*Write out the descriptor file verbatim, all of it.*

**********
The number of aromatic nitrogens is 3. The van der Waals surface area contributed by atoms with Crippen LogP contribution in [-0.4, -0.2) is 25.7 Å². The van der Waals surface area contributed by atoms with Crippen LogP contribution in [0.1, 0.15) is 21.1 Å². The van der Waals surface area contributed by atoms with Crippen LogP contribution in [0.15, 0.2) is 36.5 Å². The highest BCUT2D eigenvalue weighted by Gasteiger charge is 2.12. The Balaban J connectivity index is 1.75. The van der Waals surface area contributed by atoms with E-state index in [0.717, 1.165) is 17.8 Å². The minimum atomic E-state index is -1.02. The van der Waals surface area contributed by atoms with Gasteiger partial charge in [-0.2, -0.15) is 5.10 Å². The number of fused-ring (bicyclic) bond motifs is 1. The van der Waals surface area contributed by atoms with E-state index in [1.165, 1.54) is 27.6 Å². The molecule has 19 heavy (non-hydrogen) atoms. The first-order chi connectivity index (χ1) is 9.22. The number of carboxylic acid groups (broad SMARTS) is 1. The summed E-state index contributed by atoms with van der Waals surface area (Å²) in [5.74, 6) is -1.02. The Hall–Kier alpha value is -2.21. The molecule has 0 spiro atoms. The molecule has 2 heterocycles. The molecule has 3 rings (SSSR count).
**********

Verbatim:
The number of aromatic nitrogens is 3. The van der Waals surface area contributed by atoms with Crippen LogP contribution in [-0.4, -0.2) is 25.7 Å². The van der Waals surface area contributed by atoms with Crippen LogP contribution in [0.1, 0.15) is 21.1 Å². The van der Waals surface area contributed by atoms with Crippen LogP contribution in [0.15, 0.2) is 36.5 Å². The highest BCUT2D eigenvalue weighted by Gasteiger charge is 2.12. The Balaban J connectivity index is 1.75. The van der Waals surface area contributed by atoms with E-state index in [0.717, 1.165) is 17.8 Å². The minimum atomic E-state index is -1.02. The van der Waals surface area contributed by atoms with Gasteiger partial charge in [-0.2, -0.15) is 5.10 Å². The number of fused-ring (bicyclic) bond motifs is 1. The van der Waals surface area contributed by atoms with E-state index in [1.165, 1.54) is 27.6 Å². The molecule has 19 heavy (non-hydrogen) atoms. The first-order chi connectivity index (χ1) is 9.22. The number of carboxylic acid groups (broad SMARTS) is 1. The summed E-state index contributed by atoms with van der Waals surface area (Å²) in [5.74, 6) is -1.02. The Hall–Kier alpha value is -2.21. The molecule has 0 spiro atoms. The molecule has 2 heterocycles. The molecule has 3 rings (SSSR count).